Unfortunately, DOJ's sensible decision was not the end of the story.
Complaining to EC
Google had also complained to the European Commission, which had already fined Microsoft over a billion dollars on other matters and was obviously not favorably disposed toward the Redmond-based software giant. American antitrust law can certainly be ambiguous, but competition law in the EC is so vague as to be Kafkaesque.
The EC accepted Google's argument, and Microsoft relented. That meant the EC's decision went into effect worldwide; now, for any user anywhere, the IE 7 upgrade won't copy the consumer's search preferences from IE 6. Instead, it prompts the user to choose a default search engine.
For experienced users who already have a clear preference for a particular search engine, the change makes no real difference—they'll just pick the one they know they want. Less technologically savvy consumers, however, who were using the Yahoo toolbar in IE 6 but not particularly aware of what company was implementing their searches, may end up switching to Google, if only because of Google's greater name recognition.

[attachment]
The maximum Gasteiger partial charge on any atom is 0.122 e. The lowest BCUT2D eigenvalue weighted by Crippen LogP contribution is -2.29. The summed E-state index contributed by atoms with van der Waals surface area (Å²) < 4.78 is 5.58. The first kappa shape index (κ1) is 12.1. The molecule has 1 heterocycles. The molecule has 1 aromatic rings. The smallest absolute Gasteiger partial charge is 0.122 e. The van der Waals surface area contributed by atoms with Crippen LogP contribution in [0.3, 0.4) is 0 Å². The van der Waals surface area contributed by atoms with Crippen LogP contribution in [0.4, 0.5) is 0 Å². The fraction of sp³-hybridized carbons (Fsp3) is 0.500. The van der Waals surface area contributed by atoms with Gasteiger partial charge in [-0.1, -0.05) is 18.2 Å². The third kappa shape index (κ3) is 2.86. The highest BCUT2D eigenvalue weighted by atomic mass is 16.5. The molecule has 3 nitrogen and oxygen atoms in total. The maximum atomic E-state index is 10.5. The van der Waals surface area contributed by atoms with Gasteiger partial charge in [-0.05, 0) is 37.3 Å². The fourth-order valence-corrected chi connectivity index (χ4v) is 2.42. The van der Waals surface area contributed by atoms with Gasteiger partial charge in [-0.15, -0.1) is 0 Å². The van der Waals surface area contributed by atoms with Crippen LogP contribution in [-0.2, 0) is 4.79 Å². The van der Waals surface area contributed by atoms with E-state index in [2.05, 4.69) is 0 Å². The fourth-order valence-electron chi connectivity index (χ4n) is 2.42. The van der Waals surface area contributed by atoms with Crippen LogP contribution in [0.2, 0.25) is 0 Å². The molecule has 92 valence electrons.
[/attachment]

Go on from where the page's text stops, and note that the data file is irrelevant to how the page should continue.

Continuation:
This search engine war has little real effect on most consumers, but there's a huge amount of money at stake for Google, Yahoo, Microsoft, and other computer firms. Thus they invest a good deal of time and legal fees in the fight over the issue.
All the parties recognized that an EC decision favorable to Google would take search engine users away from Yahoo, Microsoft, and others and give them to the firm that already had the biggest market share by far.
It shows just how bizarre the European Commission's competition laws have become that the EC claims to be promoting competition when it moves customers from companies with small market shares to the one that already has three-fifths of the market.
And most nonsensical of all is that the details of how we install a computer program written in Redmond, Washington have been decided by bureaucrats in Brussels.
David B. Kopel is the author of the book Antitrust after Microsoft, and writes on technology issues for the Heartland Institute in Chicago.